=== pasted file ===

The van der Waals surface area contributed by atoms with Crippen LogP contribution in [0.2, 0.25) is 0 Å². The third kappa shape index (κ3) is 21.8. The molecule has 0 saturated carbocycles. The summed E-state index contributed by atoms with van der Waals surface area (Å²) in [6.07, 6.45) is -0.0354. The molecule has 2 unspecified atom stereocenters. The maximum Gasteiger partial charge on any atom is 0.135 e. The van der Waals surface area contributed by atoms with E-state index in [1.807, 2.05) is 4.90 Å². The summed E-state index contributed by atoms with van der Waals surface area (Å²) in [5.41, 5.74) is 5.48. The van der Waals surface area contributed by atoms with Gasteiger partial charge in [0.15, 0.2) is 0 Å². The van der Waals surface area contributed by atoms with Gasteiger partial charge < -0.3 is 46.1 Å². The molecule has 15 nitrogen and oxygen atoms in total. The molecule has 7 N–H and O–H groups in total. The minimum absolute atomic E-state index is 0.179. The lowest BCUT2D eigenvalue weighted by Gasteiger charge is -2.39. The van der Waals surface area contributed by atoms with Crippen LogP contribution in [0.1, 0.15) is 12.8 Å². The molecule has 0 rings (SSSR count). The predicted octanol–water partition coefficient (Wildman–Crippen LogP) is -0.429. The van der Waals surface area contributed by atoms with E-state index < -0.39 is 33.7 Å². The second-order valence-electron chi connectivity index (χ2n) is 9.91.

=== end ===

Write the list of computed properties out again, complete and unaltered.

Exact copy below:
The van der Waals surface area contributed by atoms with Crippen LogP contribution in [0.2, 0.25) is 0 Å². The third kappa shape index (κ3) is 21.8. The molecule has 0 saturated carbocycles. The summed E-state index contributed by atoms with van der Waals surface area (Å²) in [6.07, 6.45) is -0.0354. The molecule has 2 unspecified atom stereocenters. The maximum Gasteiger partial charge on any atom is 0.135 e. The van der Waals surface area contributed by atoms with E-state index in [1.807, 2.05) is 4.90 Å². The summed E-state index contributed by atoms with van der Waals surface area (Å²) in [5.41, 5.74) is 5.48. The van der Waals surface area contributed by atoms with Gasteiger partial charge in [0.15, 0.2) is 0 Å². The van der Waals surface area contributed by atoms with Gasteiger partial charge < -0.3 is 46.1 Å². The molecule has 15 nitrogen and oxygen atoms in total. The molecule has 7 N–H and O–H groups in total. The minimum absolute atomic E-state index is 0.179. The lowest BCUT2D eigenvalue weighted by Gasteiger charge is -2.39. The van der Waals surface area contributed by atoms with Crippen LogP contribution in [0.1, 0.15) is 12.8 Å². The molecule has 0 rings (SSSR count). The predicted octanol–water partition coefficient (Wildman–Crippen LogP) is -0.429. The van der Waals surface area contributed by atoms with E-state index < -0.39 is 33.7 Å². The second-order valence-electron chi connectivity index (χ2n) is 9.91.